March 1, 2017
Submitted by: Todd Parsons
Union of Northern Workers, President
UNW opposes GNWT budget
With less than three weeks to go, the Union of Northern Workers remains resolute that the proposed 2017-18 GNWT budget is a bad one for workers. In recent weeks our members have been taking part in rallies in Fort Smith, at the Legislative Assembly, and in front of the Yellowknife Fire Hall. We have been trying to draw the public’s attention to the fact that the needs of northern people are not being met by the government’s spending cuts which are leading to program and service losses.
First and foremost is the possibility that 65 jobs could be eliminated on top of the cuts that already took place last budget. There seems to be an attitude by the GNWT that this many jobs are expendable and that our members should just suck it up so that Cabinet can meet a specific fiscal strategy. At the same time, the government appears determined to build new roads and bridges as quickly as possible and feels it can go out and purchase bankrupt shipping companies like NTCL or mineral operations like Mactung. For this main display of hypocrisy, we are drawing a line in the sand and saying no to any and all cuts.
Second, we are not convinced that the reasons being given by the GNWT as to why these positions are being cut will ultimately serve the Northern economy. The UNW has remained on the record that infrastructure stimulus is beneficial. Construction jobs and training opportunities are great – not to mention the opening of isolated parts of the North. But these temporary, limited jobs should not be created at the expense of good, permanent jobs belonging to our members. Government jobs feed the private sector, strengthen community, and attract outsiders to come North.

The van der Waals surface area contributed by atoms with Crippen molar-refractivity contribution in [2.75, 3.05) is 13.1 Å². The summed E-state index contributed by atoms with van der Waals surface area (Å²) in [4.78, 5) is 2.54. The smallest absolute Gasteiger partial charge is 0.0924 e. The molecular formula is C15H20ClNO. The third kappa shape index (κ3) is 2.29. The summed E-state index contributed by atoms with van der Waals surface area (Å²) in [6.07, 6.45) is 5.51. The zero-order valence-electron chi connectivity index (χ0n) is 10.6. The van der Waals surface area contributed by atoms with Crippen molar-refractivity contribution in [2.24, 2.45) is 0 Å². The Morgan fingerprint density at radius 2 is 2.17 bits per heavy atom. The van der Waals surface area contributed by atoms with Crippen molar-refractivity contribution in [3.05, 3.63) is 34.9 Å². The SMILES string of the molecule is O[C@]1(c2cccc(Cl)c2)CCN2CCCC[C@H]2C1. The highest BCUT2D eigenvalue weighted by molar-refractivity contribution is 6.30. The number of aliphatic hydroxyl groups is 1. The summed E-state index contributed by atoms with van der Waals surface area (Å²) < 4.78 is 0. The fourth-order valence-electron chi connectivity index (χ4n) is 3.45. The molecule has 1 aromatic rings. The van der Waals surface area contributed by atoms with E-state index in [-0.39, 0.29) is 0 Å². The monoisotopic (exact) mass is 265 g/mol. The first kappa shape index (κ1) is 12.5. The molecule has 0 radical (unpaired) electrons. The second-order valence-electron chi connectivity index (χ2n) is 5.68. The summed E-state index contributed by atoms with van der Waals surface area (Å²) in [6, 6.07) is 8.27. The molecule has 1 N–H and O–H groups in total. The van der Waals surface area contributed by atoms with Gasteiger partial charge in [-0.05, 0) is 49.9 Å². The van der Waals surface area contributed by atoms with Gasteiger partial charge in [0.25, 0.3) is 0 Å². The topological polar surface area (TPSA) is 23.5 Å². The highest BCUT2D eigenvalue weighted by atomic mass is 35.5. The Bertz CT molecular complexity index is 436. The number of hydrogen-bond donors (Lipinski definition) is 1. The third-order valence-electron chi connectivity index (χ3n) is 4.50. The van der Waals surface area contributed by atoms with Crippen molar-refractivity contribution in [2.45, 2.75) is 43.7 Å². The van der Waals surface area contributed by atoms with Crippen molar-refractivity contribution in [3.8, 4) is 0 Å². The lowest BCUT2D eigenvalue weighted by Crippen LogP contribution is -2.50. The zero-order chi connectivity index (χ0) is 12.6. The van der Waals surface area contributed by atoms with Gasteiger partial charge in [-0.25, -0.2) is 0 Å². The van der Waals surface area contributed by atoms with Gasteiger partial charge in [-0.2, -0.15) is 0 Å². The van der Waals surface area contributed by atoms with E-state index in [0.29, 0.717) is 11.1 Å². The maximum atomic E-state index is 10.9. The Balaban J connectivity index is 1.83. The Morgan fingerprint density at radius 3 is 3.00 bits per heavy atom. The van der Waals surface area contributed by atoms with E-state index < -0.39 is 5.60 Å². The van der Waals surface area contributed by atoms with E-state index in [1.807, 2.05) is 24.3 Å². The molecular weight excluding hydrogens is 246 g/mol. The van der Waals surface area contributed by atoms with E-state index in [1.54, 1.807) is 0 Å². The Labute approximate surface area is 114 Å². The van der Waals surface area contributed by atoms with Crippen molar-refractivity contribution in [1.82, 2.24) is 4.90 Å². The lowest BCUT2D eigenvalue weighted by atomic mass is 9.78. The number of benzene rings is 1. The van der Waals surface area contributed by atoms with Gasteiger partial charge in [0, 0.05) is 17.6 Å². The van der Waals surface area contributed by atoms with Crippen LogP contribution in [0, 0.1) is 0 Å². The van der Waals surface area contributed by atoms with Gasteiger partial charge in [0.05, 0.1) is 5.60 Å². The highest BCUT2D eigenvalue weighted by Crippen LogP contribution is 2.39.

As a member rightly pointed out: Investment in infrastructure is usually a way of creating jobs for a troubled economy, not cutting them back. If they’re simultaneously reducing GNWT positions it indicates an overall lack of confidence in the plan to bring in more mining jobs and tax revenue.
Third, like eight of the 11 regular MLAs who are in opposition, we do not support a budget when consultation and compromise has been so poor from the government. Aurora College students, teachers, and local women’s groups have vocalized similar complaints after being ambushed with the announcement that social work and education programs will be eliminated.
This is now the second budget that has left our workers, at best, unacknowledged. We are now approaching a full year where the GNWT has not offered any compromise on its position in collective bargaining and it reflects a rigid and close-minded attitude.
The Budget Address, in our opinion, did not offer any signal to our members that the GNWT is prioritizing the protection of our jobs, addressing increasing cost of living pressures, or building on the North as being an attractive place to live and work. So much for “employer of choice.”
So during the final weeks of this session we want to send a very clear message to the GNWT: serious revisions need to be done to this budget!